It is 10 p.m. on a Saturday, and The Fort Strip in Bonifacio Global City (BGC) is teeming with young people. They own the night, these kids with money to burn and whose idea of a good time starts around midnight.
Groups of friends gather outside Aracama, the “Filipino cuisine” restaurant of chef Fernando Aracama that has a bar upstairs. There is no entrance fee to the bar, which is still deserted as the DJ plays some mid-tempo music.
We bump into Tim Yap, one of Aracama’s business partners. He puts on his PR skills, asking if we’ve had dinner. But we’re here to feel the vibe of the crowd, which unfortunately takes a long time to go up the bar.
And so we decide to walk a few steps over to Club Haze, which is owned by Bigfish, the group of dance concert promoters. There is a line of kids waiting to enter the club, which charges P600 per head.
Our friend is hungry and wants to have a late-dinner first. We leave The Fort Strip and proceed to McKinley Hill, whose Venice Piazza has rows of restaurants. We enter Little Asia, whose owner, Charlemagne Lim, has been badgering us for the past few years to try out his place.
The menu is quite extensive; we order boneless chicken teriyaki and Japanese tofu steak. The sauce in the chicken is a bit too thick, but we devour everything anyway. The tofu tastes fine.
Walking by the McKinley Hill area feels like we’re in Singapore—spotlessly clean roads, motorists obeying traffic rules, security guards looking smart and courteous. We linger and check out Planet Grapes (G/F Bldg. 3 Tuscany at Mckinley Hill, Upper Mckinley Road), a newly opened wine bar. One of its attentive waiters, Jason Moyo, demonstrates his knowledge of wines by enumerating and explaining the varieties that we should try.
We tell him we prefer red that’s not too dry; he suggests Spy Valley Pinot Noir 2011 from New Zealand, whose light fruit flavor goes well with the chicken fillet and siomai that we also order. The soft piano jazz record playing in the background completes the relaxing ambiance.
We feel so good that we stay until 1 a.m.
Ladies’ Night at Club Haze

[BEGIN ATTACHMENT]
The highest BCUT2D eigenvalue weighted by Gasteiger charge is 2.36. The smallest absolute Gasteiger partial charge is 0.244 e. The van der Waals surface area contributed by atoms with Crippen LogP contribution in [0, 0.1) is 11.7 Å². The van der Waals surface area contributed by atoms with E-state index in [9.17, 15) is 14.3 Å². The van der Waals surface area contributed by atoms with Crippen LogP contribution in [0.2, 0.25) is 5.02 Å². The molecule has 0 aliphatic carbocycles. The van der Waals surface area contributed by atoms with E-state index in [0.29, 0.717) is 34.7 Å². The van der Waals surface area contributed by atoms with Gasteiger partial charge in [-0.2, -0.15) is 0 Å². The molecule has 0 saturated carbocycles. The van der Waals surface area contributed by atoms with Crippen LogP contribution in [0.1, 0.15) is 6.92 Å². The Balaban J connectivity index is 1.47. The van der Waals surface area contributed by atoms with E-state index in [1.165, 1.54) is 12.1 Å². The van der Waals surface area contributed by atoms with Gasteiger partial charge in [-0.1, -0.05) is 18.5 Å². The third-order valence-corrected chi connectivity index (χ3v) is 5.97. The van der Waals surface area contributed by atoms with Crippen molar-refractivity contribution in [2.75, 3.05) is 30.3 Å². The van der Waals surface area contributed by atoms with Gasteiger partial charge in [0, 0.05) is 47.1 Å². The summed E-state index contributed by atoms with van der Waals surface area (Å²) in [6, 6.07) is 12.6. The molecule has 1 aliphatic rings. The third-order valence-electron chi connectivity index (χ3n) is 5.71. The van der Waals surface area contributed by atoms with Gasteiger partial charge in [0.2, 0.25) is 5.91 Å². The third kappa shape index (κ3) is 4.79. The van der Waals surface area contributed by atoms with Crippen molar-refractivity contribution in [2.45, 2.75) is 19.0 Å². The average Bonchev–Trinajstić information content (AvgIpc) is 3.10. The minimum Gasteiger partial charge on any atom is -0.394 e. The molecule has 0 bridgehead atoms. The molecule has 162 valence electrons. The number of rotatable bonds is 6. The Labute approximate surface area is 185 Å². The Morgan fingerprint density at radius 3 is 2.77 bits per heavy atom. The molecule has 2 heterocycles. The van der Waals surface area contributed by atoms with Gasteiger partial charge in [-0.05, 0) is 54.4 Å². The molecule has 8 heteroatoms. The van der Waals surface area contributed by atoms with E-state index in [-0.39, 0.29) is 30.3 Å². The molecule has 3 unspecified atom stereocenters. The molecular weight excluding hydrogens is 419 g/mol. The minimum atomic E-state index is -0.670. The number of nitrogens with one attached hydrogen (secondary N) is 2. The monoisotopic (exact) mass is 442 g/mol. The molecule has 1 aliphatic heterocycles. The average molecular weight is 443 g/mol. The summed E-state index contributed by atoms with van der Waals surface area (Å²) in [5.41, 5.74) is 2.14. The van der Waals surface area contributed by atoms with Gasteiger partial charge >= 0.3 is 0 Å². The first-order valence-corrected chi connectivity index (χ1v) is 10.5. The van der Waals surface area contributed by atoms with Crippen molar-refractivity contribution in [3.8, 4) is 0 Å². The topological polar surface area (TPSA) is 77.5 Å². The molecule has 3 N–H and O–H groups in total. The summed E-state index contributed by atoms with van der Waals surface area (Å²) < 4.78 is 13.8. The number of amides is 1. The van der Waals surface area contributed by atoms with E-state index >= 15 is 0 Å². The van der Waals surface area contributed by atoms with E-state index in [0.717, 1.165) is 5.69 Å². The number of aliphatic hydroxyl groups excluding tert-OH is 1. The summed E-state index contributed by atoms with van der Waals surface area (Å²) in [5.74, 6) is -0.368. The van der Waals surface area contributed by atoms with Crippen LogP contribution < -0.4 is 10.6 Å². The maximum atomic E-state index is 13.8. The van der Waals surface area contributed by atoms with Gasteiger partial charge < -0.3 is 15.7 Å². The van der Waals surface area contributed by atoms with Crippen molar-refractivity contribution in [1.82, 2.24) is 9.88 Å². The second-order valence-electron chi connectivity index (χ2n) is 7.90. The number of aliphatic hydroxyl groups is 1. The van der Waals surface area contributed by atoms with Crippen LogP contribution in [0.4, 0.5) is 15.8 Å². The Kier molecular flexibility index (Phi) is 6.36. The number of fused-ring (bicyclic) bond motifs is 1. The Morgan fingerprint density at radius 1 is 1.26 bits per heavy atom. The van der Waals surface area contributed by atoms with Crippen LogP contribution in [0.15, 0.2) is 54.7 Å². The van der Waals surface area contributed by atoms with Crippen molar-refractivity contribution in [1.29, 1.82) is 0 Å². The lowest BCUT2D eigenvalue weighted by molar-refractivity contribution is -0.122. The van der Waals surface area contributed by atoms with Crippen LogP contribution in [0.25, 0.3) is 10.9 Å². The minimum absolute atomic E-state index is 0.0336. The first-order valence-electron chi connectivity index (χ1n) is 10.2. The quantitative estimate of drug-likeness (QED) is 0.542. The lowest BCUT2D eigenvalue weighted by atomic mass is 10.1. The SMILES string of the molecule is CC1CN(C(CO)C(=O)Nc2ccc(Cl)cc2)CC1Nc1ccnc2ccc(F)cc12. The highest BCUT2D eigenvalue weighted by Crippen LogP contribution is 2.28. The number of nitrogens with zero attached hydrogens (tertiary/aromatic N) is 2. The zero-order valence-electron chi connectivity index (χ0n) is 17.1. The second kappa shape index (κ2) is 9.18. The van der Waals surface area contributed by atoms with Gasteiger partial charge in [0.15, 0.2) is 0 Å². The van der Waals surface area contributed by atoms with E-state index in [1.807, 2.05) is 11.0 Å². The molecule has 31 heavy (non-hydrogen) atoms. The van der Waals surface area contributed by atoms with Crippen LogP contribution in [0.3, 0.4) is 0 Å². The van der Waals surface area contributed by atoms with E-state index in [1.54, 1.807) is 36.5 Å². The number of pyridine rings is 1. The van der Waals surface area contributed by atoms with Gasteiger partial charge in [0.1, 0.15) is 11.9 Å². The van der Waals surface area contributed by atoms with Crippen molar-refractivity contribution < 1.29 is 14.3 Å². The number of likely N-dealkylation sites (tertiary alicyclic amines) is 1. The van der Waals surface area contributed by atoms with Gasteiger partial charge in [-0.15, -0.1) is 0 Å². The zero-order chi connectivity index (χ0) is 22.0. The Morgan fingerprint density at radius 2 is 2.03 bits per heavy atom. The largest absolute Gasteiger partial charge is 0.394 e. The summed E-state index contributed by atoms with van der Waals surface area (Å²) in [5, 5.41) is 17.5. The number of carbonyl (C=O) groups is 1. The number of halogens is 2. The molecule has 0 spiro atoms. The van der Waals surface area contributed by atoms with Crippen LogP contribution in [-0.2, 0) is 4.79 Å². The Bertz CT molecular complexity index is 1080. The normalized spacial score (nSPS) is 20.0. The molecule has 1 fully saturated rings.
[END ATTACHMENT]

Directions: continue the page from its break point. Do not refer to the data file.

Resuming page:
The following Wednesday night we are back in BGC, determined to return to Club Haze and find out why the kids are lining up at the place.
It’s Ladies’ Night, which at Club Haze is dubbed Kandilicous Wednesdays; women can enter for free while men pay P500, says a bouncer from the Red Knights group, which we notice also provides security for Aracama, as well as most of the concerts at Smart Araneta Coliseum and SM Mall of Asia Arena.
We are about to pay the fee when George Gabales, a DJ and audiophile, and also our grade school batch mate in Colegio San Agustin, comes out the door, recognizes our face and invites us inside. Turns out he works at Club Haze as technical director, which means he handles the sound system.
That means a lot, because the sound quality of a dance club like Haze is all that matters especially to those who get bothered when the mix or audio level of the music becomes unpleasant to the ears.
The kids may not notice it, but at Haze you can converse with your companions without having to shout at each other’s ears. It’s not like that in other dance clubs.
The tunes that DJ Ian Sndrz plays that night, while basically EDM, sound vibrant and refreshing: DJ Meme’s mix of “Chanson Du Soleil (Sun Is Coming Out)”; Deadmou5’s “After Hours”; a surprising remix of Esther Phillips’ “And I Love Him” (yes, from The Beatles original “And I Love Her”).
Beer is a bit pricey—San Miguel Light is P100, but that’s all right because the vibe is cool enough for us to enjoy drinking at a slow pace. And so we realize that we like Club Haze for the aforementioned reasons— and not just because George is kind enough to treat us to good-tasting parmesan buffalo chicken lollipop.
The club’s name itself is a magnet for those who know the Jimi Hendrix song.
Other ‘gimik’ places
For those going to The Fort Strip for the first time, the area boasts other gimik places that cater to folks of various persuasions: Privé for sosyalan drinking with celebrity friends; Draft for high-end beer and food; Scarlet for wine lovers; Craft for live rock gigs including “rockaoke” nights; Jill’s for retro acoustic shows and ’80s music featuring DJ Jon Tupaz on Fridays.
But beware of snatchers if you stray into the Burgos Circle, and the area between 3rd Avenue and 31st Street, specifically Shi Lin restaurant. Online sites have documented scoundrels operating in Burgos Circle; and a good friend of ours, United States resident Rhoneil Sto. Tomas, was victimized by a group of thugs right inside Shi Lin a few weeks ago. He lost his bag containing a MacBook Air, his US passport, and $3,000.
We wonder what BGC management is doing about these incidents.